Demre

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Demre
Town
Myra Rock Tombs, Demre
Myra Rock Tombs, Demre
Location of Demre in Antalia province, Turkey.
Location of Demre in Antalia province, Turkey.
Demre is located in Turkey
Demre
Demre
Location of Demre in Antalia province, Turkey.
Coordinates: 36°14′50″N 29°58′58″E / 36.24722°N 29.98278°E / 36.24722; 29.98278Coordinates: 36°14′50″N 29°58′58″E / 36.24722°N 29.98278°E / 36.24722; 29.98278
Country  Turkey
Region Mediterranean
Province Antalya
Elevation 10 m (30 ft)
Population (2012)[1]
 • Urban 16,299
 • District 25,489
Time zone EET (UTC+2)
 • Summer (DST) EEST (UTC+3)
Postal code 07570
Area code(s) (0090)+ 242 871xxxx
Demre, Kumluca and the Turkish Riviera from space

Demre is a town and its surrounding district in the Antalya Province on the Mediterranean coast of Turkey, named after the river Demre.[2]

Demre is the Lycian town of Myra, the home of Saint Nicholas of Myra, the historical man later developed into the figure of Santa Claus. The district was known as Kale until it was renamed in 2005. A substantial Christian community of Greeks lived in Demre (Myra) until the 1920s when they were forced to migrate to Greece after the Population exchange between Greece and Turkey.[3] The abandoned Greek villages in the region are a striking reminder of this exodus. Abandoned Greek houses can still be seen at Demre and the regions of Kalkan, Kaş and Kaya which is a Greek ghost town.[3] A small population of Turkish farmers moved into the region when the Greek Christians were forced to migrate to Greece.[3] The region is popular with tourists today particularly Christian pilgrims who visit the tomb of Saint Nicholas.

Geography[edit]

Demre is on the coast of the Teke peninsula, west of the bay of Antalya, with the Taurus Mountains behind. The mountains are forested and the coastal strip is made of good soil brought down by the mountain rivers. The climate is the typical Mediterranean pattern of hot dry summers and warm wet winters.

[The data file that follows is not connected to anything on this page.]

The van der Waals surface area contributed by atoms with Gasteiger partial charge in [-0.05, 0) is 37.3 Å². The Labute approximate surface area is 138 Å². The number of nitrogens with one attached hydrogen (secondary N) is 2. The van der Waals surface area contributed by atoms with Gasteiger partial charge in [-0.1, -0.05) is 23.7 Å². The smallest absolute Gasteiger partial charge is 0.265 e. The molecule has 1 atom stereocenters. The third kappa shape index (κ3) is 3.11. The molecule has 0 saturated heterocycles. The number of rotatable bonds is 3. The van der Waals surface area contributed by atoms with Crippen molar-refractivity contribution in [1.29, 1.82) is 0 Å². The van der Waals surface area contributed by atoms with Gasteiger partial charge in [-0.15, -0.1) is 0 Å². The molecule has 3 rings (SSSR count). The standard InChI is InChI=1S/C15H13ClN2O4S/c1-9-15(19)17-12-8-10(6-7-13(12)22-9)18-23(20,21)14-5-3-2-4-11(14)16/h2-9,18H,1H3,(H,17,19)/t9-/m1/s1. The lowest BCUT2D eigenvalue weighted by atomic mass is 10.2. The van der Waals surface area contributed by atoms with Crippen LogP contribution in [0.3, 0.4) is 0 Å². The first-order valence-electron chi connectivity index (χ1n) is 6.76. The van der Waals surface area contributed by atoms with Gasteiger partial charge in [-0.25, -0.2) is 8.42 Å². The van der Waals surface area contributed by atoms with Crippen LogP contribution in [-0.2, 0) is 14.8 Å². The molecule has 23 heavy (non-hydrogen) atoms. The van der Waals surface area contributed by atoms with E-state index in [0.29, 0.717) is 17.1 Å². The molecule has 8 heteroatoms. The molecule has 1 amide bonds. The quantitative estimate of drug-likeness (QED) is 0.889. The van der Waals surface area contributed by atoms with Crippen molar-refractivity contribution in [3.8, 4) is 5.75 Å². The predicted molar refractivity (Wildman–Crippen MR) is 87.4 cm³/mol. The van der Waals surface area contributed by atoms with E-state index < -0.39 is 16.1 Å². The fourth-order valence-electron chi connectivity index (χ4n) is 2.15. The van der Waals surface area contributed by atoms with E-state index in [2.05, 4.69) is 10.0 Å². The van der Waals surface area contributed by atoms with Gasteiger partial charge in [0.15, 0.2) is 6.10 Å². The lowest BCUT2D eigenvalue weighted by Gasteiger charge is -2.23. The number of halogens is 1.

Before the tourism boom began in the 1980s the local economy depended on agriculture, which is still important today. The villages of Demre grow pomegranates and citrus fruits and now a large quantity of fruits and vegetables all year round in greenhouses. Also with its rich history, attractions like the island of Kekova, the sea and warm weather this coast is very popular with holidaymakers from Turkey and all over Europe, although Demre still does not have the high volume of tourists enjoyed by districts nearer Antalya airport. Some local handicrafts like rug making, and events such as the annual camel-wrestling festival bring in extra income.

The local cuisine includes fish and other seafood from the Mediterranean.

Demographics[edit]

The district has a population of 25,078 according to the 2010 census.[4] The town itself has 15,899 inhabitants. Demre has one municipality (Beymelek) and nine villages.

The populations (2007) of the main centres are shown in the table (Municipalities are shown in bold)

Town/Village Population(2007)
Demre 15,762
Belören 448
Beymelek 4,162
Çağman 248
Çevreli 613
Davazlar 121
Gürses 115
Kaleüçağız 462
Kapaklı 346
Köşkerler 2,228
Yavu 304
Total 24,809

History[edit]

See Myra for details of the history and archaeology of the city of Myra (today's Demre) and the history of Saint Nicholas of Myra (Santa Claus) .

Myra was one of the most important cities in ancient Lycia. Coins have been found dating back to 300 BC, but logically the city must have been founded centuries earlier. The city thrived as part of the Roman Empire and many public buildings were built.

Places of interest[edit]

  • A number of tombs with a particular local style.
  • The Roman theatre and other remains of Roman Myra, in the town of Demre.
  • Tombs carved into the rocks.
  • The church of St Nicholas of Myra, who was born in Patara in nearby Kaş but was bishop of Myra.
  • The antique cities of Andriake and Simena
  • A boat trip to the islands and sunken ruins of Kekova.

See also[edit]

References[edit]

  1. ^ "Population of province/district centers and towns/villages by districts - 2012". Address Based Population Registration System (ABPRS) Database. Turkish Statistical Institute. Retrieved 2013-02-27. 
  2. ^ "Demre Deresi: Turkey". Geographic Names. Retrieved 2011-10-09. 
  3. ^ a b c Darke, Diana (1986). Guide to Aegean and Mediterranean Turkey. M. Haag. p. 160. ISBN 978-0-902743-34-2. "The Greek ghost town of Kaya in the hills behind Fethiye is the most dramatic reminder of this exodus, but derelict Greek houses can also be seen at Kalkan, Kas and Demre." 
  4. ^ Statistical Institute

External links[edit]